Once the data has been encrypted and divided, the Cell communicates with the coordinator, which determines the optimal Cells within the swarm to distribute the file. The coordinator then "introduces" the client to the 36 peers that will host the file. Even though only two-thirds of the peers need to be functional in order to retrieve the file, the Cubbit coordinator monitors all Cells and will redistribute data if six or more of the Cells are offline simultaneously.

Greener than Data Centers?

Cubbit claims that their system is more eco-friendly than energy-hungry data centers, as the company's engineers explain in a white paper (or green paper, as they call it). This is a debatable point, as many data centers are signing renewable energy agreements, which may negate the green aspect of Cubbit. Nonetheless, wasted energy, green or not, is still wasted; that renewable energy could be put to other use, like replacing dirty power. Intuitively, one might think that the swarm uses as much power (collectively) as an equivalent data center, but the latter requires massive cooling systems; it's unlikely that an individual Cubbit Cell will generate enough heat to have an appreciable effect on a home's temperature or cooling system.

Speaking of energy consumption, the Cubbit Cell uses a more power-hungry HDD rather than an efficient solid-state drive (SSD). Price is the main reason, but SSDs also have a limited number of write cycles, making them less practical for a device that's constantly moving data around (HDDs are still quite common in data centers too, for the same reasons.)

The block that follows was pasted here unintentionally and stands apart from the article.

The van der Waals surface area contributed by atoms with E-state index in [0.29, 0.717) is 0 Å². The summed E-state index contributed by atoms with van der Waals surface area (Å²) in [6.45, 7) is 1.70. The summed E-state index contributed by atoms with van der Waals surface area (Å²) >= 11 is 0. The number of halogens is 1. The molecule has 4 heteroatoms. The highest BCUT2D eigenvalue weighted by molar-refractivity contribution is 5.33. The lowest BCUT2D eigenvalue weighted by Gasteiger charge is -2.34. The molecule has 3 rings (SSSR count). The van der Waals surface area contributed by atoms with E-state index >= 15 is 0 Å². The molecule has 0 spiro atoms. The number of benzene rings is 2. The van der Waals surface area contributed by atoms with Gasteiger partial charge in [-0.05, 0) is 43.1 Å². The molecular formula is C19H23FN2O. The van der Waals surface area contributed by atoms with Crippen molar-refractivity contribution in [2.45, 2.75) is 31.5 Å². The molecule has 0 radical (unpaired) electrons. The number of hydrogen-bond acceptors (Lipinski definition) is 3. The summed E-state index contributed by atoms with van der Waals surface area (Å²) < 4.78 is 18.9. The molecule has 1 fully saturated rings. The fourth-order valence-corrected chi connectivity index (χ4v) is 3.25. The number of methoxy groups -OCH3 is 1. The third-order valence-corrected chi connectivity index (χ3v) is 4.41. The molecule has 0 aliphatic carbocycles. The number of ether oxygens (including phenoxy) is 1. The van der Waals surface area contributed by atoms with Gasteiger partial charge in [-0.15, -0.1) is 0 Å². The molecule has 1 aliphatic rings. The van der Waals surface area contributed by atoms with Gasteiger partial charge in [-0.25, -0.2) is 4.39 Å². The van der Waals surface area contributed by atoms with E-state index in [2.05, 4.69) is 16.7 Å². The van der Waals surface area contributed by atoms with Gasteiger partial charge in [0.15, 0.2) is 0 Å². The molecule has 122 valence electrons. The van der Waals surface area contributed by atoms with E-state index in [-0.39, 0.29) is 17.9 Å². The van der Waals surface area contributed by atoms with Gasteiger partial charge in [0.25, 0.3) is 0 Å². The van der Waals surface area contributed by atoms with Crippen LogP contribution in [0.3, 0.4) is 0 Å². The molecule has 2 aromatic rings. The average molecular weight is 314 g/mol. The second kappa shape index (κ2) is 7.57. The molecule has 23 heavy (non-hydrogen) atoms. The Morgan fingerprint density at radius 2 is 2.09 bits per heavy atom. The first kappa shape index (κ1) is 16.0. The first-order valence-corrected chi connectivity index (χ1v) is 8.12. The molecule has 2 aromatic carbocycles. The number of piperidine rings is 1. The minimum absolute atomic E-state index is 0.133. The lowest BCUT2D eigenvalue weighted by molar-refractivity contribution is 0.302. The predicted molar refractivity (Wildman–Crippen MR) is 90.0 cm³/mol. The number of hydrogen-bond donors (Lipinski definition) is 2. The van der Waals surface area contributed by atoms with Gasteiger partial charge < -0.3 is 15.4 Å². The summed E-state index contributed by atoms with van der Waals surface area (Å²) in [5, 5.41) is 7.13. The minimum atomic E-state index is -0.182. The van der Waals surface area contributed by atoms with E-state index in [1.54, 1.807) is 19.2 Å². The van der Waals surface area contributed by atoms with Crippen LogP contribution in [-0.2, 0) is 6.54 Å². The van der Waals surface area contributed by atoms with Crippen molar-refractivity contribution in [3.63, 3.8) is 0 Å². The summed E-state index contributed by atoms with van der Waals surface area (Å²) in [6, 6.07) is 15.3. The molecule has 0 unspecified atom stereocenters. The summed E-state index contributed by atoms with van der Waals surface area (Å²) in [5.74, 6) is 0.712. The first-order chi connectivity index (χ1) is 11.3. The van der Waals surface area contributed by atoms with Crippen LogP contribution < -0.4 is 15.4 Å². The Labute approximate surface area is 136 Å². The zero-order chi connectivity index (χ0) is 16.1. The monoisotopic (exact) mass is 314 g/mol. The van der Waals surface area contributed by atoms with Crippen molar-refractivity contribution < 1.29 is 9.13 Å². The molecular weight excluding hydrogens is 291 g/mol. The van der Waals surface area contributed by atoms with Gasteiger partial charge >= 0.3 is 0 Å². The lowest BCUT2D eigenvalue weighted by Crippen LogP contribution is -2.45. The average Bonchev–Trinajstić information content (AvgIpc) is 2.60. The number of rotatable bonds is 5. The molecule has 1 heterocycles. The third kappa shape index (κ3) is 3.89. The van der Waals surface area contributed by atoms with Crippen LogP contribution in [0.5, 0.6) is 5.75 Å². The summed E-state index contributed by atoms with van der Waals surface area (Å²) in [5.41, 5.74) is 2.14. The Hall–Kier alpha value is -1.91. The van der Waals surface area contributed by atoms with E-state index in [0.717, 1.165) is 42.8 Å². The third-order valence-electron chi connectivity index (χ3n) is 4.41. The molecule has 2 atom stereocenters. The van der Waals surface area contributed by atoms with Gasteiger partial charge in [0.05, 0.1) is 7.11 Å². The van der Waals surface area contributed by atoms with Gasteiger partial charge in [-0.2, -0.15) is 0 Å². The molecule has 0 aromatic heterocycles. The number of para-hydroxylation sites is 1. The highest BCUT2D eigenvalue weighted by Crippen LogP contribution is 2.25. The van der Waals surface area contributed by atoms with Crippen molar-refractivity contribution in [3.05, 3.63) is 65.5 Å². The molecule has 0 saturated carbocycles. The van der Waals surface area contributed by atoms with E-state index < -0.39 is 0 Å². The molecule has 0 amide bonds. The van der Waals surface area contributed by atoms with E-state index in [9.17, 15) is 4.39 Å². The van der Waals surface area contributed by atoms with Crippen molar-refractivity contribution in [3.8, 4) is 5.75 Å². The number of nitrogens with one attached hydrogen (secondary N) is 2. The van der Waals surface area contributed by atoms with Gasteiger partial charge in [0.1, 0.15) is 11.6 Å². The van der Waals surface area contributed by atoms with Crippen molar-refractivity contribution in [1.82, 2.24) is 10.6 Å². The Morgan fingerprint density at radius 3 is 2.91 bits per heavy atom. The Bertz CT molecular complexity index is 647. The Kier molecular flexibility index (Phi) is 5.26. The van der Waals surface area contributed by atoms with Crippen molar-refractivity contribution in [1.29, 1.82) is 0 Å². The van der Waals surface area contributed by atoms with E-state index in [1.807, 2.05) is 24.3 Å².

Centralized vs distributed clouds in terms of peak consumption per TB of stored data. Image courtesy of Cubbit
Centralized vs distributed clouds in terms of peak consumption per TB of stored data. (Image courtesy of Cubbit.)


At $362 for a Cubbit Cell with no recurring charges, is it a better deal than cloud-based storage options with monthly or annual fees? I compared it to Google Drive and Dropbox, who both charge $9.99/month (~$120/year) for 2TB of storage.


$362 (one-time fee) for 1TB of user storage

+$100 to add 2TB of external storage to gain another TB of user storage

=$462 one-time cost

This results in less than a four-year payback period. Although the Cubbit only comes with a two-year warranty, storage devices have a typical life of around seven years, so it seems likely that the device will pay for itself. However, the $362 price is the early bird cost during the crowd-funding campaign. The full retail price is $648, which changes the picture a bit:

$648 (one-time fee) for 1TB of user storage

+$100 to add 2TB of external storage to gain another TB of user storage

=$748 one-time cost

Now the payback period is just over six years—perhaps less, if Google and Dropbox raise their rates.

Long-Term Viability

While Cubbit might be less expensive than Google Drive, I'm pretty confident that Google won't be going away anytime soon. My biggest concern with Cubbit is, what if I drop $362 on this device and the company goes out of business? I'd still have my data in my computer's Cubbit folder, but I would no longer have the swarm providing backup and remote access. So the good news is that I wouldn't lose any data but the bad news would be that I spent money on a product that didn't pay for itself, and then I'd need to switch to a subscription service. Cubbit thinks that its business model will keep it thriving. In effect, Cubbit offers a free service to individuals while providing a paid cloud-based service for businesses—not that far from Google's revenue model, in fact.

Cubbit intends to move online storage from the cloud to the swarm. Whether it lives up to the buzz depends on the number of individual users willing to pay a one-time fee in order to avoid recurring charges, and the number of commercial clients who buy into the Cubbit model of storage as a service.